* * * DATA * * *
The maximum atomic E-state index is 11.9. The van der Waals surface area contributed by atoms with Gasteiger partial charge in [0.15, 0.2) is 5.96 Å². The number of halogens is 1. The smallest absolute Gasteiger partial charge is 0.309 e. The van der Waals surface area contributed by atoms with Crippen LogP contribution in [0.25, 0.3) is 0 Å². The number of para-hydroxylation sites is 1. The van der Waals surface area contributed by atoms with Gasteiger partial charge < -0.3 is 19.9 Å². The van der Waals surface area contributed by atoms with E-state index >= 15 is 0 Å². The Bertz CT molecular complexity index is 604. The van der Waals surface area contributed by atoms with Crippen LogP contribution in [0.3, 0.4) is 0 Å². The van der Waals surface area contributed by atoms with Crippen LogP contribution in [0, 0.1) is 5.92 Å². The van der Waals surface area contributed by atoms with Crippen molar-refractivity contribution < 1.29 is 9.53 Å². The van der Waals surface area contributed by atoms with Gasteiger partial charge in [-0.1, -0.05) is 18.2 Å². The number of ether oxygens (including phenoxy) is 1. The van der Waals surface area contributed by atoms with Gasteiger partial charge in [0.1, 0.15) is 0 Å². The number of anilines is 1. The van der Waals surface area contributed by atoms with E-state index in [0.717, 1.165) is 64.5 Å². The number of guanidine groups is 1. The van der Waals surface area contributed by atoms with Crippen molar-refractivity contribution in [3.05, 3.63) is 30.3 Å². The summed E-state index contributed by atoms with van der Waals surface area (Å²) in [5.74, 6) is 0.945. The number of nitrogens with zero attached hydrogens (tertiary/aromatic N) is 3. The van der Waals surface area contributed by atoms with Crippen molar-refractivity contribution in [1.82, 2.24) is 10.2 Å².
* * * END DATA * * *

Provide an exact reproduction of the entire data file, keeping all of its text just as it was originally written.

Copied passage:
The maximum atomic E-state index is 11.9. The van der Waals surface area contributed by atoms with Gasteiger partial charge in [0.15, 0.2) is 5.96 Å². The number of halogens is 1. The smallest absolute Gasteiger partial charge is 0.309 e. The van der Waals surface area contributed by atoms with Crippen LogP contribution in [0.25, 0.3) is 0 Å². The number of para-hydroxylation sites is 1. The van der Waals surface area contributed by atoms with Gasteiger partial charge < -0.3 is 19.9 Å². The van der Waals surface area contributed by atoms with E-state index >= 15 is 0 Å². The Bertz CT molecular complexity index is 604. The van der Waals surface area contributed by atoms with Crippen LogP contribution in [0.3, 0.4) is 0 Å². The van der Waals surface area contributed by atoms with Crippen LogP contribution in [0, 0.1) is 5.92 Å². The van der Waals surface area contributed by atoms with Crippen molar-refractivity contribution < 1.29 is 9.53 Å². The van der Waals surface area contributed by atoms with Gasteiger partial charge in [-0.1, -0.05) is 18.2 Å². The number of ether oxygens (including phenoxy) is 1. The van der Waals surface area contributed by atoms with Gasteiger partial charge in [0.1, 0.15) is 0 Å². The number of anilines is 1. The van der Waals surface area contributed by atoms with E-state index in [0.717, 1.165) is 64.5 Å². The number of guanidine groups is 1. The van der Waals surface area contributed by atoms with Crippen molar-refractivity contribution in [3.05, 3.63) is 30.3 Å². The summed E-state index contributed by atoms with van der Waals surface area (Å²) in [5.74, 6) is 0.945. The number of nitrogens with zero attached hydrogens (tertiary/aromatic N) is 3. The van der Waals surface area contributed by atoms with Crippen molar-refractivity contribution in [1.82, 2.24) is 10.2 Å².